This post was co-authored by Fernando Klurfan and Georgy Momchilov.

As members of the Citrix HDX team, we’ve been wanting, for a long time, to write a blog post about HDX Adaptive Transport and Enlightened Data Transport (EDT) ; ICA is our favorite protocol and these are some of its biggest improvements ever.

In this two-part series, we will clear up misconceptions around EDT and explain what are we doing, why we are doing it, and where are we headed.

In the XenApp & XenDesktop 7.16, HDX Adaptive Transport is set to “preferred,” by default, so receivers will use EDT whenever possible. Therefore, we want to give you a thorough background on the enhancements. We always like to start with a little bit of history, because it is essential to understanding the present.

NOTE: This is a companion to the blog written by Derek Thorslund, Director of Product Management for HDX.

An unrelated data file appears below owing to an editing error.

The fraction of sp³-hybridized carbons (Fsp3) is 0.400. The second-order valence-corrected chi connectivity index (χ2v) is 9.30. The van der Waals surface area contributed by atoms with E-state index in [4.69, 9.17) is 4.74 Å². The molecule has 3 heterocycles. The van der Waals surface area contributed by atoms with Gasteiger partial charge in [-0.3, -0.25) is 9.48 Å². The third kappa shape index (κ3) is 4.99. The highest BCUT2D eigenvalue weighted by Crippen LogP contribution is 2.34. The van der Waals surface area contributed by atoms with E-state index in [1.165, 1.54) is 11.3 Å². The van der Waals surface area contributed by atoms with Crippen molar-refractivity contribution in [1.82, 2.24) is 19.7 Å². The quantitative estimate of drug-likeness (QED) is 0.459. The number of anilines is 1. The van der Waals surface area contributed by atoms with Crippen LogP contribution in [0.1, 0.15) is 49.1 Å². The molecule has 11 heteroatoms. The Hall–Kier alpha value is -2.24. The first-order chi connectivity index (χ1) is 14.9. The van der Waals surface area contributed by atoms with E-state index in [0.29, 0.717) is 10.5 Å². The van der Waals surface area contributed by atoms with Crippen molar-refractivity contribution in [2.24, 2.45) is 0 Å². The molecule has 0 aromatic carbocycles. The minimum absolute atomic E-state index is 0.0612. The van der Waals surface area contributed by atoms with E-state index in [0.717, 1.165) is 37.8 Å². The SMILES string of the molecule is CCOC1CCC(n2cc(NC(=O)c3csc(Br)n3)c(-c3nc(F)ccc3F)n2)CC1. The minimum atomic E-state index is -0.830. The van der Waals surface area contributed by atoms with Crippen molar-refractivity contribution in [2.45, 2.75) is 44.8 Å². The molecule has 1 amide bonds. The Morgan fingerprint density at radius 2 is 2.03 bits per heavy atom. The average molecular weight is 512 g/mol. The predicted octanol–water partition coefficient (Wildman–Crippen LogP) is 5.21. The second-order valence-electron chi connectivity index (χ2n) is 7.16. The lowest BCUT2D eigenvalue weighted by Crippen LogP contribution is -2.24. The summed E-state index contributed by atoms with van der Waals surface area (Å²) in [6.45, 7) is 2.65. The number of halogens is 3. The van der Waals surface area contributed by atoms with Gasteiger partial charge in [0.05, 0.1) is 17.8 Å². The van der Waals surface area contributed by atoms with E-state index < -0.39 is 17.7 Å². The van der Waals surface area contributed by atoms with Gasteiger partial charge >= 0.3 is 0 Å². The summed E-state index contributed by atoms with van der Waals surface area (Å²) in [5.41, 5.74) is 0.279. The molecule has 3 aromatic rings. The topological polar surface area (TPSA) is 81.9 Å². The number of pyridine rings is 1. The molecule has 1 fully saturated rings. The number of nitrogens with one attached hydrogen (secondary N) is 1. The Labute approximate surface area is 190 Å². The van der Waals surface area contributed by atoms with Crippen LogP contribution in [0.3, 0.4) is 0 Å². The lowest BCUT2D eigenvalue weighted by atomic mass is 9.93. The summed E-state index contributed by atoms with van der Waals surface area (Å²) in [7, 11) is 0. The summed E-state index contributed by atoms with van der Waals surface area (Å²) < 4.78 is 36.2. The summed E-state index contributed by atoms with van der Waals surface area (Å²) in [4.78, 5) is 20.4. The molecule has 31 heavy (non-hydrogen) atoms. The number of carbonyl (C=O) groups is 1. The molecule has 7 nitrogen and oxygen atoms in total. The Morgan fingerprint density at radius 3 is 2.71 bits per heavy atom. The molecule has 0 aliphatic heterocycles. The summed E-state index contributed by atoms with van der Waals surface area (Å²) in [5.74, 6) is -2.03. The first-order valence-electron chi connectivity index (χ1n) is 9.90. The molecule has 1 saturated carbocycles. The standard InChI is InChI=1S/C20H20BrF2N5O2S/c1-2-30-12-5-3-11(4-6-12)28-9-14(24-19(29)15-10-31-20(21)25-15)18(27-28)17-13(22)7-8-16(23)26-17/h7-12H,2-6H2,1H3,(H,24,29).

TCP: de facto transport protocol of the internet

If you are ~40 or older, then you know that TCP wasn’t always king. I (Fernando) remember my first year in college (1997), where an old calculus lab was still based on a Novell farm using IPX/SPX as the transport layer protocol.

Georgy was in charge, in 1993, of setting up the computer farm in his college dorms, also running Novell.

In fact, TCP only started to take off when ARPANET (the precursor to the modern internet) switched to TCP/IP in 1983 (replacing the earlier NCP protocol).

When the ICA protocol was commercially launched (1991), it did not even support TCP until an engineer named Jeff Muir decided to give it a try in 1994 (make sure you read his blog post about it; it’s a fascinating journey back in time).

The original 1494 TCP port assignment letter from USC-ISI/IANA to Citrix engineer John Richardson!

The internet boom changed the technology landscape for everyone, and the conservative mechanics of TCP made a lot of sense for an emerging “network of networks.”